Captain Miller offers a strange, sawtoothed, and strong alternative to mass cinema being the masculine, muscular flexing film. Here is a film with violence as both a means and an end. The promise is not that of justice or peace, but recursive, greater violence. There is no end in sight.
Captain Miller trails the thorny journey of Analeesan (Dhanush) from ambivalence towards becoming a man with conscience at the heart of his actions, not convenience, or resignation.
The shape of the villain keeps shifting — the landed royalty, the British — with the victims remaining the same, the residents of the local village. What are they fighting for? To be able to enter the temple and the larger cause of freedom which uneasily hangs over the film.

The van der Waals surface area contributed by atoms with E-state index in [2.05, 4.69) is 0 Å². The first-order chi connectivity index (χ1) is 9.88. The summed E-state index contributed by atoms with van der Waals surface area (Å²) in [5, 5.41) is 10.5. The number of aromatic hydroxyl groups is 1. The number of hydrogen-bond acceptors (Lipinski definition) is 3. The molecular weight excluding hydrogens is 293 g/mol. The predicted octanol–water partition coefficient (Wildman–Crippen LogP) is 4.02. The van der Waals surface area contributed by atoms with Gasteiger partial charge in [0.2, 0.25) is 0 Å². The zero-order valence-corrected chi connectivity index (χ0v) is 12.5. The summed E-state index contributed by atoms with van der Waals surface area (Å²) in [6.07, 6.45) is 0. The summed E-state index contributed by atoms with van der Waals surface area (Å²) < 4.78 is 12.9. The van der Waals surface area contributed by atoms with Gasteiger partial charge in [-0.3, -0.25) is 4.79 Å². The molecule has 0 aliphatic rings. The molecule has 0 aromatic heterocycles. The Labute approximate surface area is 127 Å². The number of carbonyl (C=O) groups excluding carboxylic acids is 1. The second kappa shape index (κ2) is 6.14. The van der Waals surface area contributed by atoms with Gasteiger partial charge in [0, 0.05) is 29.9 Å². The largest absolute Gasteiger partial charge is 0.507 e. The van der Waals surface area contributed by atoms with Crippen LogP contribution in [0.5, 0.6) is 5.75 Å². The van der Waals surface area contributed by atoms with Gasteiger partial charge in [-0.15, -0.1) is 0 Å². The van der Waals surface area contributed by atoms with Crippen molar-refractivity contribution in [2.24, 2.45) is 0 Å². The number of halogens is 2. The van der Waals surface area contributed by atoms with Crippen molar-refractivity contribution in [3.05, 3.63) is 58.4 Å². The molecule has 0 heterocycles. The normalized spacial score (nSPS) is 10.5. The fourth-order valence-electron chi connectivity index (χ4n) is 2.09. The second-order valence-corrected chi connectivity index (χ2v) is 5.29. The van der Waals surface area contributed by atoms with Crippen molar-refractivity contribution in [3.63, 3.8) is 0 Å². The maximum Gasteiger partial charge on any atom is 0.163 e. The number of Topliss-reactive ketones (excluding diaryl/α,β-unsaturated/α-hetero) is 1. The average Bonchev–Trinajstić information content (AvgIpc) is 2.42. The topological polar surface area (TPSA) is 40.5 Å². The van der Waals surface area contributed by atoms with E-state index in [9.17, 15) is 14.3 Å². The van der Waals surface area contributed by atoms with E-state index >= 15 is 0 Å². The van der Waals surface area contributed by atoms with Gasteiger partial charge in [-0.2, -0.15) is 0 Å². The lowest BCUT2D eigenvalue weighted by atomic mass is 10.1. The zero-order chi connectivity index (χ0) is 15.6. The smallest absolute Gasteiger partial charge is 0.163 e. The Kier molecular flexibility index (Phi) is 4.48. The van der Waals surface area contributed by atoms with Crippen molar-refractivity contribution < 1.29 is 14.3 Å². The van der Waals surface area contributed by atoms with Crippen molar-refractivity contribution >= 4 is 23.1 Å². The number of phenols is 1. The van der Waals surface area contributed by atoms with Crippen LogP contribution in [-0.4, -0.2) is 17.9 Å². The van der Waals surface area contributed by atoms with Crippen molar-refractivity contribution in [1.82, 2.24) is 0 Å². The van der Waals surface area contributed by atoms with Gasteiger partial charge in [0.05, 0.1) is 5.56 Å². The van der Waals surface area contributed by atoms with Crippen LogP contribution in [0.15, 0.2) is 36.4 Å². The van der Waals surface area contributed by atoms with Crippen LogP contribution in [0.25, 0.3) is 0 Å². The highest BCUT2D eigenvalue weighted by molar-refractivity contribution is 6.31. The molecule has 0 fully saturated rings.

The film’s language is that of excess, limbic excess, with fire-flung, gun-strewn, gunpowder laced sequences. Siddhartha Nuni’s camera is shaking, quaking really. When it is still, the colours bleed. It is almost poetic.
The division of the film into chapters, however, begins to feel like a forced re-shaping of the film, making the length feel heavier, as the enemies keep getting larger and larger, till the very point of villainy waters down.
A strange beauty that is at the heart of a strange, relentless violence. This tradition Matheswaran continues in Captain Miller, of seeking beauty in the corners of the very thing that contradicts it — gore.